That is why I am so much advocating an approach that does not start from morals but from the practical problems. The EU, no matter what has been taught to people in school, is a very political organisation. One of the most important practical approaches is to prefer even a bad compromise to force or breaking-off. Which means that the UK can opt out from numerous common projects, there is this financial bonus for this country, and that bonus for that country, and so forth. In a number of areas, France and Germany are agreeing first, and then “suggest” this (already “bad” compromise) to the other countries. The others can then quite “democratically” accept or not (perhaps they are allowed to opt out). You have referenda in some countries on EU treaties, if they decline, they are asked after some time to vote again, after being granted some “opt-out clauses” or other “compromises”. This is how I suggest the EU is approached. And before you say: what an ugly construction, I would stress that in this very ugly approach it has been possible over the last decades to slowly increase the level of integration. And to include into areas of common interest also things that are considered national matters by many people. Very much to the horror of some average people and politicians. The UK is thinking about leaving outright. Even if the EC may have been founded with other plans in mind, the practical approach has been to try to somehow accommodate all, so that they are willing to continue in the joint project EU.

  31. @Kirsten, I understand, and there is nothing wrong with a compromise-seeking, consensual model, until everybody plays by the basic rules…the question is, how far you should go in “accommodating”. Can you accommodate a member state who is challenging the core values of the community? What is the line? If a government accepts a constitution that is against the values of the community, that is still ok? What if a member state starts silencing the media… is that ok? what if they go further and start jailing people who oppose the government? And so on. what is the line? Or EU countries just accommodate to a member state, no matter what?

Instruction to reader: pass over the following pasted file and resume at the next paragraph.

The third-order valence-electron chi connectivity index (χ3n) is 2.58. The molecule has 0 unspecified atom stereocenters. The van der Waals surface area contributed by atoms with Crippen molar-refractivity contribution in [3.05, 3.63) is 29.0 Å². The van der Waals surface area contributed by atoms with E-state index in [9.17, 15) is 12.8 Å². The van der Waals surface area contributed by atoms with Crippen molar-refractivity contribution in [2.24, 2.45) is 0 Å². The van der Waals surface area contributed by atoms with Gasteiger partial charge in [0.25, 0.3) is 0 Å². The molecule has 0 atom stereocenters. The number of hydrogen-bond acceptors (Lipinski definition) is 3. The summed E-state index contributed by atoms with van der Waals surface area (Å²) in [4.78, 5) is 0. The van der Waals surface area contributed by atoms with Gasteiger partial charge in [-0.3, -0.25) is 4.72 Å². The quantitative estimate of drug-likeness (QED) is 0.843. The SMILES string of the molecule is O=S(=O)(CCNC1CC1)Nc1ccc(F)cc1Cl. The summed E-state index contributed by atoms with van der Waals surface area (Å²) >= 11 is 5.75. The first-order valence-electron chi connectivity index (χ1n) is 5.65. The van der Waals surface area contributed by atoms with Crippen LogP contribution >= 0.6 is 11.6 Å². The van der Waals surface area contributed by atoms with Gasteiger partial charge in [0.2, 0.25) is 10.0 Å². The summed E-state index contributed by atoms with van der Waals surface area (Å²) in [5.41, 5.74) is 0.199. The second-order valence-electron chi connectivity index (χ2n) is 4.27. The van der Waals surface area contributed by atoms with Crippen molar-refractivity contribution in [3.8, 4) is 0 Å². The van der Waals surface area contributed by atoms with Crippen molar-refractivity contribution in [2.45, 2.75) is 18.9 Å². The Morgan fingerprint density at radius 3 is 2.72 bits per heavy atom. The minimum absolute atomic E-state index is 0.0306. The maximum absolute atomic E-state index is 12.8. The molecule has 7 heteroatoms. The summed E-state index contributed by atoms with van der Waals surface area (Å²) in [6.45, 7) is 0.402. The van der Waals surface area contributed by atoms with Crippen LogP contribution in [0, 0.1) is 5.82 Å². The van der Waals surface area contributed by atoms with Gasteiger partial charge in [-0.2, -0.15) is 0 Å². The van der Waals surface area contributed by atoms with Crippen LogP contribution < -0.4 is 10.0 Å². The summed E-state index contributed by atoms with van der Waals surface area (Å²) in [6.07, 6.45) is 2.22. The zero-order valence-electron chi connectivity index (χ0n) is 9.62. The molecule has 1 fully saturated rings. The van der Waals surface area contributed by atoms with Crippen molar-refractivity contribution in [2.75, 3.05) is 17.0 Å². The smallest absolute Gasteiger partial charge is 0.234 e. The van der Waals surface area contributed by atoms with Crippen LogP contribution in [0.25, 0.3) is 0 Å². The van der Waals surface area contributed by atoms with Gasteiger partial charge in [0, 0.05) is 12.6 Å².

32. An, it is not. But what I am trying to say is that this has no consequences because for the EU there is only the “nuclear option” or criticism and ultimata in very specific, targeted areas. If you think you are denied fundamental rights you have to approach the High Court. Perhaps Jean P will come up with those parts of the treaties that have so far been overlooked and where the EU institutions could be asked in very practical terms to deal with problems in the member states and specifically in Hungary. I believe that the mechanisms to deal with many such problems are still not available and it will need a lot of effort (and hopefully also more support from the European citizens) to adopt such mechanisms. In this regard, I prefer to stress where the EU should be heading instead of repeating how deficient this organisation is.

  33. This approach has never been repeated, and it was also not really succesful:

    “After the Austrian legislative election, 1999, the People’s Party formed in 2000 a coalition government with the right-wing populist Freedom Party of Austria of its then-leader Jörg Haider. This caused widespread outrage in Europe, and the European Union imposed informal diplomatic sanctions on Austria, the first time that it imposed sanctions on a member state. Bilateral relations were frozen, including contacts and meetings at an inter-governmental level, and Austrian candidates would not be supported for posts in EU international offices. Austria, in turn, threatened to veto all applications by countries for EU membership until the sanctions were lifted. A few months later, these sanctions were dropped as a result of a fact-finding mission by three former European prime ministers, the so-called “three wise men” “.